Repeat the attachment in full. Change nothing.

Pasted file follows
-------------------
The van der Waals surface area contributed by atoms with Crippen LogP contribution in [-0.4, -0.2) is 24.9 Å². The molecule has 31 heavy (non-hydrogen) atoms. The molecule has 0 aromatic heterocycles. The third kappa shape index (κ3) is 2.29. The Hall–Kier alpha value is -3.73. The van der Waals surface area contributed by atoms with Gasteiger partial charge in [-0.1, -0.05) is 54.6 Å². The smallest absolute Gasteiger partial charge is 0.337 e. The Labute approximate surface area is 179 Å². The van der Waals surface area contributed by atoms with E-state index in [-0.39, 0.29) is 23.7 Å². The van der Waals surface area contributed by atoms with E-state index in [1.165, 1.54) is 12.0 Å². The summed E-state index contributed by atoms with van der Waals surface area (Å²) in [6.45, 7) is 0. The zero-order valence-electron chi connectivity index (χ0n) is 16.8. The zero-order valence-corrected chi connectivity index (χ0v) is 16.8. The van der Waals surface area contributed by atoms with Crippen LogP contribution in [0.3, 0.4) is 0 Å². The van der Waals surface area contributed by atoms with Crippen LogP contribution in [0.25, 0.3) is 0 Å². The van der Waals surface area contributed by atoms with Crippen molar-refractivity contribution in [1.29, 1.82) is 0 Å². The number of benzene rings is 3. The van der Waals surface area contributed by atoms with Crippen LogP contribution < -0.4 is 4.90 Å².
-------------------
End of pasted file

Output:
The van der Waals surface area contributed by atoms with Crippen LogP contribution in [-0.4, -0.2) is 24.9 Å². The molecule has 31 heavy (non-hydrogen) atoms. The molecule has 0 aromatic heterocycles. The third kappa shape index (κ3) is 2.29. The Hall–Kier alpha value is -3.73. The van der Waals surface area contributed by atoms with Gasteiger partial charge in [-0.1, -0.05) is 54.6 Å². The smallest absolute Gasteiger partial charge is 0.337 e. The Labute approximate surface area is 179 Å². The van der Waals surface area contributed by atoms with E-state index in [-0.39, 0.29) is 23.7 Å². The van der Waals surface area contributed by atoms with E-state index in [1.165, 1.54) is 12.0 Å². The summed E-state index contributed by atoms with van der Waals surface area (Å²) in [6.45, 7) is 0. The zero-order valence-electron chi connectivity index (χ0n) is 16.8. The zero-order valence-corrected chi connectivity index (χ0v) is 16.8. The van der Waals surface area contributed by atoms with Crippen LogP contribution in [0.3, 0.4) is 0 Å². The van der Waals surface area contributed by atoms with Crippen LogP contribution in [0.25, 0.3) is 0 Å². The van der Waals surface area contributed by atoms with Crippen molar-refractivity contribution in [1.29, 1.82) is 0 Å². The number of benzene rings is 3. The van der Waals surface area contributed by atoms with Crippen LogP contribution < -0.4 is 4.90 Å².